Evans Steps Down at River Valley Charter School

Tuesday March 05, 2024

Jonnie Lyn Evans in 2021

REGIONAL – The River Valley Charter School is looking for a new director following Jonnie Lyn Evans’ announcement Friday that she will leave the school in June after helping found it 25 years ago and serving in its administration for the last 11 years.
“While there is never a perfect time for a change in leadership, nor will there ever be an ideal time for me to leave the community I love, River Valley has a solid foundation that will keep the magic alive,” Evans wrote to the parents.
“The RVCS staff have earned my respect and gratitude again and again. They are a dedicated and creative group of individuals whose love and commitment to your children is unwavering. I am privileged to have worked with them,” she wrote.
One of only two public charter schools that follow the Montessori style education in Massachusetts, River Valley serves 388 students from kindergarten to eighth grade from Amesbury, Groveland, Merrimac, Newbury, Newburyport, Rowley, Salisbury and West Newbury. Most Montessori schools are private.
Incoming students are selected by lottery with the exception of siblings who are automatically accepted.
The school, located at 2 Perry Way in Newburyport, across Low Street from the Nock Middle School and Molin Upper Elementary School, was founded in 1999 by a group of parents who wanted their children to continue from pre-school in a Montessori environment.
Evans, who was named director in 2019, following the departure of Andy Willemsen, guided the school through the Covid global pandemic.
“She and her team truly made magic happen,” board chair Denise Herrera wrote to the parents. “They stayed true to Montessori, thought outside-of-the-box and brought the students back to school, some attending outdoors. This was the springboard that led to an amazing Place Based Education program.
“Jonnie Lyn has earned the respect of her peers, staff and community through her hard work, dedication, and clear vision of Montessori. I know Jonnie Lyn has a committed team that will continue to ‘Follow the Child’ and carry out the mission of River Valley. We are fortunate.”
In addition to being a founder of the school, Evans wrote, “my three grown children graduated from here. I have been connected to River Valley in one role or another for half my lifetime!”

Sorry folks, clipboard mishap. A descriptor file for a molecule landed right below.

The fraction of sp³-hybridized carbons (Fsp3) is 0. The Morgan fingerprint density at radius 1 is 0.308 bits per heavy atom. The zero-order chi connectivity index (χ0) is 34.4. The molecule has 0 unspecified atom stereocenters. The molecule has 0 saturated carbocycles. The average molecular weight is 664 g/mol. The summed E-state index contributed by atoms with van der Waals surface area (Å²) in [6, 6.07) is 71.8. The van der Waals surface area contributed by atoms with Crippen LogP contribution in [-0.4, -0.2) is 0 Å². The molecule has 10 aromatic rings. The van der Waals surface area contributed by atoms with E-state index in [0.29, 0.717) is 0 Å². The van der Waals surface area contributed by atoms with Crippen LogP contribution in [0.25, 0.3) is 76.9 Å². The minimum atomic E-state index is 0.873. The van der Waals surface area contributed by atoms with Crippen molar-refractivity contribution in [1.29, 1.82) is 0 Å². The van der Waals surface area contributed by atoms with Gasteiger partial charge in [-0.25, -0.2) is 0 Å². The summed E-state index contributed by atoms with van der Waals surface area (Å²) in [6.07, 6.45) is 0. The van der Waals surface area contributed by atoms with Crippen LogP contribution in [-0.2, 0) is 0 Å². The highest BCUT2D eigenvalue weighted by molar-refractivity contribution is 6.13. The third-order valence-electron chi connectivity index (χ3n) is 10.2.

She told the staff and parents that she is stepping down as director to focus more of her energy and attention on her family. “I have three aging parents and am ‘Jojo’ to four beautiful grandchildren. Future employment for me will be a position that requires less time, so I can live my personal values — family first.”
River Valley was notified recently that the Department of Elementary and Secondary Education has earned its fifth charter renewal, which Evans wrote: “validates RVCS’ success as a preeminent K-8 Montessori school operating in the public-school sector.
In 2021, the Greater Newburyport Chamber of Commerce named Evans its educator of the year.
Herrera announced to the staff and parents that a search committee, headed by vice chair Albert Ting, will begin this month identifying candidates for the next director. It will employ a professional search firm. She predicted that the process will take several months.
The Montessori style of teaching was created by Dr. Maria Montessori, who studied as an engineer before becoming the first Italian female physician followed by her decision to become an educator. Based on her observations of students, Montessori experimented with allowing children have free choice of materials, uninterrupted work and freedom of movement and activity within the limits of their environment.
Montessori saw independence as the aim of education, and the role of the teacher as an observer and director of children’s innate psychological development.
At River Valley, the Montessori model educates students in multi-age classrooms (grades 1-3, grades 4-6 and 7 and 8 are together. Kindergarten is one grade. Every K-6 classroom has two teachers who provide small group instruction to children based on their individual needs.
Evans said children are taught independence, critical thinking and creative problem solving. Competition is de-emphasized and cooperative, team-based work is encouraged.

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